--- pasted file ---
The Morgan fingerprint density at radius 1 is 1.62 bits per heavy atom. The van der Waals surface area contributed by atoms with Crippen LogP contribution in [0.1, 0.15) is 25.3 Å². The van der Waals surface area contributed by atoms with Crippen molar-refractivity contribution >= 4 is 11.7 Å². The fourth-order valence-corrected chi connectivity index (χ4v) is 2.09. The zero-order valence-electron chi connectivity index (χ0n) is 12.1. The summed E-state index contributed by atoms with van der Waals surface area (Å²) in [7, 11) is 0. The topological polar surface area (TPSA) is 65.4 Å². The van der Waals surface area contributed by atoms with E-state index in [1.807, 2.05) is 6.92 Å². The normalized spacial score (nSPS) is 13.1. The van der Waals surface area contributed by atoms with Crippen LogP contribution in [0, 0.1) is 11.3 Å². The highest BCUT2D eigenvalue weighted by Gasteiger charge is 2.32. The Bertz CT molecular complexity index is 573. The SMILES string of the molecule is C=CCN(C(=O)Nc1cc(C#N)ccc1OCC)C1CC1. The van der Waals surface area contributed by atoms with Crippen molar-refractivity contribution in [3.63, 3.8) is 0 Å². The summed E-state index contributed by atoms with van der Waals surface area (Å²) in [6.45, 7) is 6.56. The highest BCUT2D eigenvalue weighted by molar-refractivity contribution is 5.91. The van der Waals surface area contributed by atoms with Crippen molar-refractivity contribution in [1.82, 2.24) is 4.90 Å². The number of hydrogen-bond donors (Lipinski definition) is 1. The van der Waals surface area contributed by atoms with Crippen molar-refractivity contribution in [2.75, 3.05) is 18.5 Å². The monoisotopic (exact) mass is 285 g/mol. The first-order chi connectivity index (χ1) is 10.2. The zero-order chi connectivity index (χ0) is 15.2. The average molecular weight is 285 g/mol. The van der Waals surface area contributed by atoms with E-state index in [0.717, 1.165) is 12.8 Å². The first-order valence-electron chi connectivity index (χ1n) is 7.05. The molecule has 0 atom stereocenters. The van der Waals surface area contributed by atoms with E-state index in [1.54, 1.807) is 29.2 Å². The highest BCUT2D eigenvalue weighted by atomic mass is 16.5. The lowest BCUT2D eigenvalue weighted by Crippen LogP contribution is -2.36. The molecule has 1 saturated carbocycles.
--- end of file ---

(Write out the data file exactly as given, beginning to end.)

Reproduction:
The Morgan fingerprint density at radius 1 is 1.62 bits per heavy atom. The van der Waals surface area contributed by atoms with Crippen LogP contribution in [0.1, 0.15) is 25.3 Å². The van der Waals surface area contributed by atoms with Crippen molar-refractivity contribution >= 4 is 11.7 Å². The fourth-order valence-corrected chi connectivity index (χ4v) is 2.09. The zero-order valence-electron chi connectivity index (χ0n) is 12.1. The summed E-state index contributed by atoms with van der Waals surface area (Å²) in [7, 11) is 0. The topological polar surface area (TPSA) is 65.4 Å². The van der Waals surface area contributed by atoms with E-state index in [1.807, 2.05) is 6.92 Å². The normalized spacial score (nSPS) is 13.1. The van der Waals surface area contributed by atoms with Crippen LogP contribution in [0, 0.1) is 11.3 Å². The highest BCUT2D eigenvalue weighted by Gasteiger charge is 2.32. The Bertz CT molecular complexity index is 573. The SMILES string of the molecule is C=CCN(C(=O)Nc1cc(C#N)ccc1OCC)C1CC1. The van der Waals surface area contributed by atoms with Crippen molar-refractivity contribution in [3.63, 3.8) is 0 Å². The summed E-state index contributed by atoms with van der Waals surface area (Å²) in [6.45, 7) is 6.56. The highest BCUT2D eigenvalue weighted by molar-refractivity contribution is 5.91. The van der Waals surface area contributed by atoms with Crippen molar-refractivity contribution in [1.82, 2.24) is 4.90 Å². The number of hydrogen-bond donors (Lipinski definition) is 1. The van der Waals surface area contributed by atoms with Crippen molar-refractivity contribution in [2.75, 3.05) is 18.5 Å². The monoisotopic (exact) mass is 285 g/mol. The first-order chi connectivity index (χ1) is 10.2. The zero-order chi connectivity index (χ0) is 15.2. The average molecular weight is 285 g/mol. The van der Waals surface area contributed by atoms with E-state index in [0.717, 1.165) is 12.8 Å². The first-order valence-electron chi connectivity index (χ1n) is 7.05. The molecule has 0 atom stereocenters. The van der Waals surface area contributed by atoms with E-state index in [1.54, 1.807) is 29.2 Å². The highest BCUT2D eigenvalue weighted by atomic mass is 16.5. The lowest BCUT2D eigenvalue weighted by Crippen LogP contribution is -2.36. The molecule has 1 saturated carbocycles.